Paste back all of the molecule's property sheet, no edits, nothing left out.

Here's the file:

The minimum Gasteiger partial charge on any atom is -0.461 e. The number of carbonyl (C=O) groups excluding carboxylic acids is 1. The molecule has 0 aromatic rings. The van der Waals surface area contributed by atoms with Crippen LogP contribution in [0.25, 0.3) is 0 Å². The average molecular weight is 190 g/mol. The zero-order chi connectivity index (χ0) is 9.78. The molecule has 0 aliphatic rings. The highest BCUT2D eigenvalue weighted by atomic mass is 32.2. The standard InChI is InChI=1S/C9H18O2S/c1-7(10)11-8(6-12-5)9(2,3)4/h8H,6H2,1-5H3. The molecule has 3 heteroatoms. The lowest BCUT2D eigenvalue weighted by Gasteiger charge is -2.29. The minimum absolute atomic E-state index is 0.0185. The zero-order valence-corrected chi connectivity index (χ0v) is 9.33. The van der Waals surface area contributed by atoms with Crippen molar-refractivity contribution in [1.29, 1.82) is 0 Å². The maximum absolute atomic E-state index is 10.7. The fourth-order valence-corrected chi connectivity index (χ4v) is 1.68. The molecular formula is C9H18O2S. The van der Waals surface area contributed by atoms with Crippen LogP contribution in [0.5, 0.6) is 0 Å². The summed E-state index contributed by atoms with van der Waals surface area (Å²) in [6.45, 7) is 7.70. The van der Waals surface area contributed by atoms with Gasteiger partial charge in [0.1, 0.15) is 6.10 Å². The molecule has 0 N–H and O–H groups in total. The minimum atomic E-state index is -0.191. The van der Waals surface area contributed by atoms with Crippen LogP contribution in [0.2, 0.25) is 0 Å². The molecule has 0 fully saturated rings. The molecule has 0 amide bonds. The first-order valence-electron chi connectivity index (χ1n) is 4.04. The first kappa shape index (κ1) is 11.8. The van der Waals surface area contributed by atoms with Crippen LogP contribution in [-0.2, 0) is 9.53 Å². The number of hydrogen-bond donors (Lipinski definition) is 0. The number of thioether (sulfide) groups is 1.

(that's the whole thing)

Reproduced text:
The minimum Gasteiger partial charge on any atom is -0.461 e. The number of carbonyl (C=O) groups excluding carboxylic acids is 1. The molecule has 0 aromatic rings. The van der Waals surface area contributed by atoms with Crippen LogP contribution in [0.25, 0.3) is 0 Å². The average molecular weight is 190 g/mol. The zero-order chi connectivity index (χ0) is 9.78. The molecule has 0 aliphatic rings. The highest BCUT2D eigenvalue weighted by atomic mass is 32.2. The standard InChI is InChI=1S/C9H18O2S/c1-7(10)11-8(6-12-5)9(2,3)4/h8H,6H2,1-5H3. The molecule has 3 heteroatoms. The lowest BCUT2D eigenvalue weighted by Gasteiger charge is -2.29. The minimum absolute atomic E-state index is 0.0185. The zero-order valence-corrected chi connectivity index (χ0v) is 9.33. The van der Waals surface area contributed by atoms with Crippen molar-refractivity contribution in [1.29, 1.82) is 0 Å². The maximum absolute atomic E-state index is 10.7. The fourth-order valence-corrected chi connectivity index (χ4v) is 1.68. The molecular formula is C9H18O2S. The van der Waals surface area contributed by atoms with Crippen LogP contribution in [0.5, 0.6) is 0 Å². The summed E-state index contributed by atoms with van der Waals surface area (Å²) in [6.45, 7) is 7.70. The van der Waals surface area contributed by atoms with Gasteiger partial charge in [0.1, 0.15) is 6.10 Å². The molecule has 0 N–H and O–H groups in total. The minimum atomic E-state index is -0.191. The van der Waals surface area contributed by atoms with Crippen LogP contribution in [0.2, 0.25) is 0 Å². The molecule has 0 fully saturated rings. The molecule has 0 amide bonds. The first-order valence-electron chi connectivity index (χ1n) is 4.04. The first kappa shape index (κ1) is 11.8. The van der Waals surface area contributed by atoms with Crippen LogP contribution in [-0.2, 0) is 9.53 Å². The number of hydrogen-bond donors (Lipinski definition) is 0. The number of thioether (sulfide) groups is 1.